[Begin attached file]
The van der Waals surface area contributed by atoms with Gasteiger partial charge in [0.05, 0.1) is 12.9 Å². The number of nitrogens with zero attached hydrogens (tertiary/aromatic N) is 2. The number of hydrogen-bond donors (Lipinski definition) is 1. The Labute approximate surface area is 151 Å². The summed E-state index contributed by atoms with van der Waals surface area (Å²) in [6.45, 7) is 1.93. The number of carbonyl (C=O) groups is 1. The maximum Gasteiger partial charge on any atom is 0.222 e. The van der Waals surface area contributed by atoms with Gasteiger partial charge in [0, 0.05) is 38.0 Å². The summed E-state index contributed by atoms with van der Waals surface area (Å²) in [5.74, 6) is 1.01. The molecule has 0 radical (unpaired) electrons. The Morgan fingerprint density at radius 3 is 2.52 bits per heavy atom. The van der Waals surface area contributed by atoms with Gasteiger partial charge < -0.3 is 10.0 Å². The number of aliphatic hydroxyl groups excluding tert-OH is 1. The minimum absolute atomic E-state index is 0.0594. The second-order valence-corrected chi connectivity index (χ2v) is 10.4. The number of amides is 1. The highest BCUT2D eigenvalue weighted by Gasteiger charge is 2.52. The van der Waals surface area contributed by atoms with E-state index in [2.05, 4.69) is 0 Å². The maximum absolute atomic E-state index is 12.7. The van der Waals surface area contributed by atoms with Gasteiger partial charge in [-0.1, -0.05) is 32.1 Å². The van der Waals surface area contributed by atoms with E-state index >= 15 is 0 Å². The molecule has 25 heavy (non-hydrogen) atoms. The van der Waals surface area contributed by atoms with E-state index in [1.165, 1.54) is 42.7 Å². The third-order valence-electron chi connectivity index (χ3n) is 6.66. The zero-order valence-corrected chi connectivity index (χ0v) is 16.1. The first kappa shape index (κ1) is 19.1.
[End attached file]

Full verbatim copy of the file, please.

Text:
The van der Waals surface area contributed by atoms with Gasteiger partial charge in [0.05, 0.1) is 12.9 Å². The number of nitrogens with zero attached hydrogens (tertiary/aromatic N) is 2. The number of hydrogen-bond donors (Lipinski definition) is 1. The Labute approximate surface area is 151 Å². The summed E-state index contributed by atoms with van der Waals surface area (Å²) in [6.45, 7) is 1.93. The number of carbonyl (C=O) groups is 1. The maximum Gasteiger partial charge on any atom is 0.222 e. The van der Waals surface area contributed by atoms with Gasteiger partial charge in [0, 0.05) is 38.0 Å². The summed E-state index contributed by atoms with van der Waals surface area (Å²) in [5.74, 6) is 1.01. The molecule has 0 radical (unpaired) electrons. The Morgan fingerprint density at radius 3 is 2.52 bits per heavy atom. The van der Waals surface area contributed by atoms with Gasteiger partial charge < -0.3 is 10.0 Å². The number of aliphatic hydroxyl groups excluding tert-OH is 1. The minimum absolute atomic E-state index is 0.0594. The second-order valence-corrected chi connectivity index (χ2v) is 10.4. The number of amides is 1. The highest BCUT2D eigenvalue weighted by Gasteiger charge is 2.52. The van der Waals surface area contributed by atoms with E-state index in [2.05, 4.69) is 0 Å². The maximum absolute atomic E-state index is 12.7. The van der Waals surface area contributed by atoms with Gasteiger partial charge in [-0.1, -0.05) is 32.1 Å². The van der Waals surface area contributed by atoms with E-state index >= 15 is 0 Å². The molecule has 25 heavy (non-hydrogen) atoms. The van der Waals surface area contributed by atoms with E-state index in [1.165, 1.54) is 42.7 Å². The third-order valence-electron chi connectivity index (χ3n) is 6.66. The zero-order valence-corrected chi connectivity index (χ0v) is 16.1. The first kappa shape index (κ1) is 19.1.